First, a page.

Summary:

Local governments are up in arms over FCC ruling that deems cable system and its modem service as an interstate information service, and not a telecom or a cable service. Local governments stand to lose as much as $470 million dollars per year in cable modem […]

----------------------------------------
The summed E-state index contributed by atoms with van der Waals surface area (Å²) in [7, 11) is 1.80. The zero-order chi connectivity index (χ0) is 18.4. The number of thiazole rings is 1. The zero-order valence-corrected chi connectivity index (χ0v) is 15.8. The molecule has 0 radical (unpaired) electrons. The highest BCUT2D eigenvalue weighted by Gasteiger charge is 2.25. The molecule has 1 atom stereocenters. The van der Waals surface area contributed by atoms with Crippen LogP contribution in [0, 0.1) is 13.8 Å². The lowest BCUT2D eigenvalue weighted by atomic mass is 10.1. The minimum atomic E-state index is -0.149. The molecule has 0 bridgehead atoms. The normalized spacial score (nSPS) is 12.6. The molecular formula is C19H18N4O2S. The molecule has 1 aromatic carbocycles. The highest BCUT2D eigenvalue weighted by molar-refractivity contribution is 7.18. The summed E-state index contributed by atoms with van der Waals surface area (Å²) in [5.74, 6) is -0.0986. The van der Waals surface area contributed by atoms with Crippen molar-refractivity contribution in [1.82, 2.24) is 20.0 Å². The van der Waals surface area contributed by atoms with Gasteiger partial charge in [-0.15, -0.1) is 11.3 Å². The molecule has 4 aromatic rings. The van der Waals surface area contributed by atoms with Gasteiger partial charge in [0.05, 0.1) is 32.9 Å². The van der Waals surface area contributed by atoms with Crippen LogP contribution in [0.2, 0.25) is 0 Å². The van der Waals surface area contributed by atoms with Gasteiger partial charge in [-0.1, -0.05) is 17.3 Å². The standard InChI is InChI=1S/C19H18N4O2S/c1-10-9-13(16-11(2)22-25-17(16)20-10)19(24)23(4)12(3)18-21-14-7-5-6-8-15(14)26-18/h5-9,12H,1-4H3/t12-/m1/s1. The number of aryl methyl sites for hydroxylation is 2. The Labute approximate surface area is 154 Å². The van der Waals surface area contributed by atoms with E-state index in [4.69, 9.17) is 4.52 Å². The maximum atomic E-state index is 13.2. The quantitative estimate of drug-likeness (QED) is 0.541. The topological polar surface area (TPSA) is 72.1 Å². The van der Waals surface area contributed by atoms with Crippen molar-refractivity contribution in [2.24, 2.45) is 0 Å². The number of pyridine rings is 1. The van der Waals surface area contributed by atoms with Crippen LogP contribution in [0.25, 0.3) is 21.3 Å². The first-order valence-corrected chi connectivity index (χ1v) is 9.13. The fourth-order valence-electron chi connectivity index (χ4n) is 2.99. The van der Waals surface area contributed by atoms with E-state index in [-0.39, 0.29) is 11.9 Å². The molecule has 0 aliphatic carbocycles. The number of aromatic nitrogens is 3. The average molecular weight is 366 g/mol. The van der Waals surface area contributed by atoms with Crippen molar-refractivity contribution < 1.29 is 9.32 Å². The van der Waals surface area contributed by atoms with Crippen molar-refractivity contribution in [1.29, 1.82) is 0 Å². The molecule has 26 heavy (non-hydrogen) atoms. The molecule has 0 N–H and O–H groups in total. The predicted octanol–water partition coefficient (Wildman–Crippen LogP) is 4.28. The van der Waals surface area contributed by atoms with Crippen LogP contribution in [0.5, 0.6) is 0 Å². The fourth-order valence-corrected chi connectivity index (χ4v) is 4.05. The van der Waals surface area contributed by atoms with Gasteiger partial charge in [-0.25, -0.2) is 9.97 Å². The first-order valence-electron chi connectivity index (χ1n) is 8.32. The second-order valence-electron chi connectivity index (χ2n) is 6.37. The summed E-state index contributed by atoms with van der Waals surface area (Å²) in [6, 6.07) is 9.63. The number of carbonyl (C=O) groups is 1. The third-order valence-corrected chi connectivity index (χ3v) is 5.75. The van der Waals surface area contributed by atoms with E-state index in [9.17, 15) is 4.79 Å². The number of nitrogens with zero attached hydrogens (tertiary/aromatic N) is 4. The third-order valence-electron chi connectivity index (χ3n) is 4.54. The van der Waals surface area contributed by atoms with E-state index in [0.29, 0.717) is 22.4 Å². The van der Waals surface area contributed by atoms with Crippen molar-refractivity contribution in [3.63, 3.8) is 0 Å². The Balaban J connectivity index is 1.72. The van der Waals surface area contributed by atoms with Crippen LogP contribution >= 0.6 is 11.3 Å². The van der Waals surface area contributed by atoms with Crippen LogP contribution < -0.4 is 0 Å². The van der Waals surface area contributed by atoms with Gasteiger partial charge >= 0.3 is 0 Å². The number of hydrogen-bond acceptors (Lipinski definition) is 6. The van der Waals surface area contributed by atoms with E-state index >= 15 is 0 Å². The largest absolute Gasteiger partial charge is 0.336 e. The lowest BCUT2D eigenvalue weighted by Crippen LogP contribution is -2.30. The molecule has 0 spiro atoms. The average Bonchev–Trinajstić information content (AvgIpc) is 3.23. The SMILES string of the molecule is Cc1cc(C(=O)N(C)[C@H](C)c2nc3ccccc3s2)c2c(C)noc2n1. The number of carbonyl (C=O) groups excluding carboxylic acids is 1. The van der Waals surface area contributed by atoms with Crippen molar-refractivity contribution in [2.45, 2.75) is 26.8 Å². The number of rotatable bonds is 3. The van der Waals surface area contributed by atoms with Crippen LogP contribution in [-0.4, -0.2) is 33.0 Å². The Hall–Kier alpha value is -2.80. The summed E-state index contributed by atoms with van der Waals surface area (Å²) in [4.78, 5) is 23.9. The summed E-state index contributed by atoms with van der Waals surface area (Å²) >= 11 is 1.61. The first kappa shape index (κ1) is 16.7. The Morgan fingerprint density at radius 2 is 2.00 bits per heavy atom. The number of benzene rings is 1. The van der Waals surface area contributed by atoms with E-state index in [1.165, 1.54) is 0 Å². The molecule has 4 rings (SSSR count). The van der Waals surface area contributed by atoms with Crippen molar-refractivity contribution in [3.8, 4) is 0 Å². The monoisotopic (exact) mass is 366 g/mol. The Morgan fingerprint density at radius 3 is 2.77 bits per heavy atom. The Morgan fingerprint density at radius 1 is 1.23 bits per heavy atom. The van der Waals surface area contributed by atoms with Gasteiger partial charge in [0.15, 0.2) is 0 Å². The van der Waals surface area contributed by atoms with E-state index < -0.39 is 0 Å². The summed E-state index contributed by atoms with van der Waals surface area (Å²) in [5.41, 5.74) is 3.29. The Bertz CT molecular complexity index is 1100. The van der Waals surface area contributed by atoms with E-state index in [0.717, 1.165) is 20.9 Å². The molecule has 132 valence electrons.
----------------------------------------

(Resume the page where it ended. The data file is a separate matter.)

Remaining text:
Local governments are up in arms over FCC ruling that deems cable system and its modem service as an interstate information service, and not a telecom or a cable service. Local governments stand to lose as much as $470 million dollars per year in cable modem franchise fee revenue, which should have been paid as a result of the cable operator’s use of the public’s property. Five national organizations have asked the Supreme Court to review the decision of the United States Court of Appeals for the Ninth Circuit, and to also review the underlying decision of the Federal Communications Commission (FCC). The National League of Cities, the United States Conference of Mayors, the National Association of Counties, the International Municipal Lawyers Association , and the National Association of Telecommunications Officers and Advisors, formed the Alliance of Local Organizations Against Preemption to pursue legal and regulatory actions as a result of the FCC’s ruling that cable modem service is not a cable service. In October 2003, the Ninth Circuit ruled that cable modem service is not a cable service but has separate telecommunications service and information service components. This development could have some serious ramifications for the VoIP players as well. If cable modem-based services are forced into following the same regulatory rules as phone companies, much of the inherent advantage of VoIP players is going to go away.

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